Coal execs planning 527 to spend in midterms

A group of coal companies has a new 527 group in the works that will target candidates it deems "anti-coal" this fall.

According to a letter obtained by the Lexington Herald-Leader, among the targets are Kentucky Senate candidate Jack Conway (D) and Rep. Ben Chandler (D-Ky.).

The group said it was spurred to action by the Citizens United Supreme Court ruling, which struck down laws prohibiting spending by corporations and unions on political campaigns.

From the Herald-Leader:

"With the recent Supreme Court ruling, we are in a position to be able to take corporate positions that were not previously available in allowing our voices to be heard," wrote Roger Nicholson, senior vice president and general counsel at International Coal Group of Scott Depot, W.Va., in an undated letter he sent to other coal companies.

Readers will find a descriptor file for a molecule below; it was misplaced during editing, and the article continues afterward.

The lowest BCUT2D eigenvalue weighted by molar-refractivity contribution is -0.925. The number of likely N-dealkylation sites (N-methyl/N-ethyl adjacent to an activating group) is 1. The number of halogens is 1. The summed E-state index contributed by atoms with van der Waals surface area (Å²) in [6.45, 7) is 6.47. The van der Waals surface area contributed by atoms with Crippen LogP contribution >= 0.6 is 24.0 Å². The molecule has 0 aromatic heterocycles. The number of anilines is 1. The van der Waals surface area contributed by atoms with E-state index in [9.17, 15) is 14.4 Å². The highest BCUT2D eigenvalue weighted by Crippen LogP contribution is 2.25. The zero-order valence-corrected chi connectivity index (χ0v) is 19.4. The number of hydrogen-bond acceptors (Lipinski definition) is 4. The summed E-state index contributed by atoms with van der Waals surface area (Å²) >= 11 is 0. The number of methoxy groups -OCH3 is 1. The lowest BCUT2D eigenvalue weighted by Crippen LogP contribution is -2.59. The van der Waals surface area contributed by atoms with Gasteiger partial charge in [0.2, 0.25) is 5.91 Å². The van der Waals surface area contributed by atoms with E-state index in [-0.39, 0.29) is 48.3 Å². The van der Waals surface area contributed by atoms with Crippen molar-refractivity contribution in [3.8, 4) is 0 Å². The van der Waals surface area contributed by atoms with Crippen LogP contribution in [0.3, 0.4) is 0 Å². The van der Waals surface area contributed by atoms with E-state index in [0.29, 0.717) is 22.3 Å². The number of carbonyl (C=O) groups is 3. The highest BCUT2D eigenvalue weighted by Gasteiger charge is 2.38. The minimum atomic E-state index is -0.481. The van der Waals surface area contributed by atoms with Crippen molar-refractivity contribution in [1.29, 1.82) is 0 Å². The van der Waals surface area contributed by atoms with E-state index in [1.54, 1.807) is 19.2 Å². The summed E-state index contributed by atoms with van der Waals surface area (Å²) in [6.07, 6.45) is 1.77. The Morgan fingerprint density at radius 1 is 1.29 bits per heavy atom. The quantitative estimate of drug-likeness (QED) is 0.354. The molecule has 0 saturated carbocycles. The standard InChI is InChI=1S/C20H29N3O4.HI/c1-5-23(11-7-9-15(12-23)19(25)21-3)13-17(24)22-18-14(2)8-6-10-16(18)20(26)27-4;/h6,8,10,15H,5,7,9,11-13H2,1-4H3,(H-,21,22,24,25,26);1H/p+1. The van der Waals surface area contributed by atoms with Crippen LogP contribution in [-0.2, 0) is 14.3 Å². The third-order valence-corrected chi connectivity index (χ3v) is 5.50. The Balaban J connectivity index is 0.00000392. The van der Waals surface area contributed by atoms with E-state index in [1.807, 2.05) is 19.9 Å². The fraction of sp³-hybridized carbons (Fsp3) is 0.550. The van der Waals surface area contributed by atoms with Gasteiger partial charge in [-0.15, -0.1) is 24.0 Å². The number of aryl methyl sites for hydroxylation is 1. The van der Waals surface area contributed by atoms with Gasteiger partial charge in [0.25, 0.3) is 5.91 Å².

Nicholson declined to comment on his letter Tuesday, after the Herald-Leader obtained it.

"A number of coal industry representatives recently have been considering developing a 527 entity with the purpose of attempting to defeat anti-coal incumbents in select races, as well as elect pro-coal candidates running for certain open seats," Nicholson wrote. "We're requesting your consideration as to whether your company would be willing to meet to discuss a significant commitment to such an effort." ...

In his letter, Nicholson said his company and three others — Massey Energy, Alliance Resource Partners and Natural Resource Partners — "have already had some theoretical discussions about such an effort and would like to proceed in developing an action plan."

Several of those companies have been involved in recent mine disasters that led to congressional scrutiny of their safety problems. International Coal Group owns the Sago mine in West Virginia where 12 miners died in 2006. Massey owns the Upper Big Branch mine, also in West Virginia, where 29 miners died in April. Two miners died in April in a Western Kentucky mine owned by an Alliance Resource subsidiary.